A plaque remaining from the Big Apple Night Club at West 135th Street and Seventh Avenue in Harlem.

Above, a 1934 plaque from the Big Apple Night Club at West 135th Street and Seventh Avenue in Harlem. Discarded as trash in 2006. Now a Popeyes fast food restaurant on Google Maps.

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Entry from December 18, 2004
"Scofflaw" is now what people are called who don't pay their parking tickets. However, the word "scofflaw" began as the winning word in a Prohibition-era contest to find a name for the illegal drinker.

Delcevare King ran the contest. In January 1924, two people both submitted "scofflaw" and split the $200 prize. However, King was using the term "scoffing at the law" in 1923 and may have tipped his hand.

In 1952 or probably earlier, "scofflaw" was attached to traffic violators.

(Oxford English Dictionary)
[f. SCOFF v.1 + LAW n.1]
One who treats the law with contempt, esp. a person who avoids various kinds of not easily enforceable laws. Also attrib.

1924 Boston Herald 16 Jan. 1/2 Delcevare King of Quincy last night announced that 'scofflaw' is the winning word in the contest for the $200 he offered for a word, to characterize the 'lawless drinker' of illegally made or illegally obtained liquor. 'Scofflaw' was chosen from more than 25,000 words, submitted from all the states and from several foreign countries. The word was sent by two contestants, so the prize will be equally divided between Henry Irving Dale..and Miss Kate L. Butler. 1936 MENCKEN Amer. Lang. (ed. 4) 174 The announcement that scofflaw..had won was made on Jan. 15, 1924. The word came into immediate currency, and survived until the collapse of Prohibition. 1956 N.Y. Times 17 Jan. 27/3 The maximum fine of $50 a ticket was imposed yesterday upon a woman scofflaw who had accumulated fifty-one parking tickets.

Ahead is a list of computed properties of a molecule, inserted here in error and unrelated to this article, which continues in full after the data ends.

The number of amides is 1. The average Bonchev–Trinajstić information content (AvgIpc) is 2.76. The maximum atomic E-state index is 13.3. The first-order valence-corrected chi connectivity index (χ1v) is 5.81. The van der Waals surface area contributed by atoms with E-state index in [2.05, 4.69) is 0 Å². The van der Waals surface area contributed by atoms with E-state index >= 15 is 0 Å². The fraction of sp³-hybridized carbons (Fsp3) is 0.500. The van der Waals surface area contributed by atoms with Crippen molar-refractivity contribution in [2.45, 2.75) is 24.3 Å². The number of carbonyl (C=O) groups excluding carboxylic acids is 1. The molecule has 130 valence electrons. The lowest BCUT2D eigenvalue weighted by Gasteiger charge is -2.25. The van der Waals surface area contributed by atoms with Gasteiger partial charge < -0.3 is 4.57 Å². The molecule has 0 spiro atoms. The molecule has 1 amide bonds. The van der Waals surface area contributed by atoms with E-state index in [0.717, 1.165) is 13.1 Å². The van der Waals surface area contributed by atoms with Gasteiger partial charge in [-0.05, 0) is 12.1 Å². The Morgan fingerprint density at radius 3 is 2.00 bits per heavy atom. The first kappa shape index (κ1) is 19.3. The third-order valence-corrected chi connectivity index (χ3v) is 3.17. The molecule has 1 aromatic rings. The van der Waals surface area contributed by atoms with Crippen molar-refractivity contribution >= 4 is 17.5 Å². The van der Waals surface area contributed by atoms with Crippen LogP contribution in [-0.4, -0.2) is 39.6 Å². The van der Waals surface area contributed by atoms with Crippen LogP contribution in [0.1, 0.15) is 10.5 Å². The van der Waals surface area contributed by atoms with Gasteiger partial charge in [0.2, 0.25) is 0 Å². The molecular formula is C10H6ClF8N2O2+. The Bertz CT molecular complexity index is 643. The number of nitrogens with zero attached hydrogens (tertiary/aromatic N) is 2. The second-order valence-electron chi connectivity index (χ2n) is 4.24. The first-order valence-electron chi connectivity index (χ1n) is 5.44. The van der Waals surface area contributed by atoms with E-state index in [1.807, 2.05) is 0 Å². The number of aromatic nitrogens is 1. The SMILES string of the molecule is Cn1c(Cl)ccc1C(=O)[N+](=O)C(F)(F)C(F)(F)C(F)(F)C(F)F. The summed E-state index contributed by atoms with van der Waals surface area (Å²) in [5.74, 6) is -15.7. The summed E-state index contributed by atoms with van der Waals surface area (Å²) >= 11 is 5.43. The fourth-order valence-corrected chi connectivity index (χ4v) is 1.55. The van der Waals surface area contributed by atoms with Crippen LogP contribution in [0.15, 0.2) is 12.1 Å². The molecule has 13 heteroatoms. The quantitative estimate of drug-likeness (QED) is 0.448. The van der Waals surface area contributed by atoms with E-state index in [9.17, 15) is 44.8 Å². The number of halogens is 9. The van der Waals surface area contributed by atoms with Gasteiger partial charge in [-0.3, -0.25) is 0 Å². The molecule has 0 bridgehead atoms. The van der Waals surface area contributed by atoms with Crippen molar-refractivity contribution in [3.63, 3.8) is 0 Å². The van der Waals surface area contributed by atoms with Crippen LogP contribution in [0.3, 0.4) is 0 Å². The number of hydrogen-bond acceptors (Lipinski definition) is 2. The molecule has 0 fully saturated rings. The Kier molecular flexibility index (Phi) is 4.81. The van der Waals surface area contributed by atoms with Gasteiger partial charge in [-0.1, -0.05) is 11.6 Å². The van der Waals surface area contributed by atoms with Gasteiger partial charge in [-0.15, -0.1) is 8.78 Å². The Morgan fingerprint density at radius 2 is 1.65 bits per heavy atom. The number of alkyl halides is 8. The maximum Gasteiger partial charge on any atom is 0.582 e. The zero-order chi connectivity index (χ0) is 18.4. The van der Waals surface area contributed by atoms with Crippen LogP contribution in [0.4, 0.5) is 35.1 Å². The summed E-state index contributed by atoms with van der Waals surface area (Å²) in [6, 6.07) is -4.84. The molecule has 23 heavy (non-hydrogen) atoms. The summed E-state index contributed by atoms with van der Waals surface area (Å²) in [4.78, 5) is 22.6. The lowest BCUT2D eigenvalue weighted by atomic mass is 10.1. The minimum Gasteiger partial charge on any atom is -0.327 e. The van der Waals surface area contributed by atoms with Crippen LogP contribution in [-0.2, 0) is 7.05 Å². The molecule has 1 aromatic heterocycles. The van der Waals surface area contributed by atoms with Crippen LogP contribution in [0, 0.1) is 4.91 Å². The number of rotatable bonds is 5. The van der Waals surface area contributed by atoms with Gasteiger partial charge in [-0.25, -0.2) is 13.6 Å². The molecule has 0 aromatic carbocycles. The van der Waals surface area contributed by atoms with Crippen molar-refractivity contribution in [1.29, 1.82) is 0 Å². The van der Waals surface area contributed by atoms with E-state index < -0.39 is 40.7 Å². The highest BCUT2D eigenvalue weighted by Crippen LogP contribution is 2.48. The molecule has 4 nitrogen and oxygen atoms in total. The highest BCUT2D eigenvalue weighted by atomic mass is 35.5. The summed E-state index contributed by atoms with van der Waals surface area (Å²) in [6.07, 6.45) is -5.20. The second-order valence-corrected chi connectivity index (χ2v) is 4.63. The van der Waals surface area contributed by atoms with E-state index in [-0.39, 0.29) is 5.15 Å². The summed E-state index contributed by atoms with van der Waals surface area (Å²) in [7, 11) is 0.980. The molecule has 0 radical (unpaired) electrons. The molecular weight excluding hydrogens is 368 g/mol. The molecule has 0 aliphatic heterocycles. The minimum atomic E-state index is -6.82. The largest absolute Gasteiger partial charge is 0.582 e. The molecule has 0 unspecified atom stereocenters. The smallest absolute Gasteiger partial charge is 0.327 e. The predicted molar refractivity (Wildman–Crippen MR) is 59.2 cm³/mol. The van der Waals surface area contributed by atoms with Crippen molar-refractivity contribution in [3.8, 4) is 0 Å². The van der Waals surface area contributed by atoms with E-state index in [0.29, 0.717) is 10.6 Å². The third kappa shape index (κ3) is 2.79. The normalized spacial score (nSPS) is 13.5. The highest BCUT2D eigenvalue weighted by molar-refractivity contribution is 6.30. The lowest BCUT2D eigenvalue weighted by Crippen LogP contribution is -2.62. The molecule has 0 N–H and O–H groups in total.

Published on Thursday, October 11, 1923

Although the University Glee Club has "washed its hands" of the double quartet whose rendition of "Johnny Harvard" called forth Mr. Delcevare King's criticism, it scarcely seems necessary for the college to disown these men. At the time when this and many other old Harvard songs were written Prohibition had not yet
made the convivial board a rare and clandestine affair. A ban now on all such jolly old songs would be much like the absurd ban on the teaching of German in this country during the war.
If, perhaps, Mr. King would not have all such songs put out of everybody's reach, when would he have them sung? For the songs were written to be sung, not read, I pently if, by his interpretation of the American Bar Association's warning, singing "Johnny Harvard" after the debate was scoffing at the
Prohibition Law, singing it anywhere would likewise be scoffing at the Law.

13 October 1923, New York Herald, pg. 2, col. 3:
Thinks "Johnny Harvard" Is Much Too Wet a Song
Delcevare King, well known social worker and graduate
of Harvard with the class of 1895, in a letter to the Harvard Glee Club today made protest against "Johnny Harvard," which was sung by the university double quartet at the Harvard-Oxford debate in Symphony Hall last Monday evening. Mr. King, who is a member of the American Bar Association, takes exception to the song as one which glorifies drinking and the joys to be
derived from a cup of wine. The song Mr. King calls "the most drinking of drinking songs," and "comes pretty near to scoffing at the prohibition law."

16 January 1924, New York Times, pg. 2:
"Scofflaw" wins prize as stigma for "wets."

11 October 1952, New York Times, pg. 21:
Another traffic violator, William James Tierney, 31, a salesman of 40 Birch Avenue, Farmingdale, N.J., did not fare so well as Mr. Friedman. Calling Tierney a "scofflaw," the Chief Magistrate fined him $360 and sent him away for fifteen days.

5 December 1952, New York Herald Tribune pg. 25, col. 3:
"Scofflaws" Pay
$10,074 in Day
In Traffic Fines

Posted by Barry Popik
Workers/People • (0) Comments • Saturday, December 18, 2004 • Permalink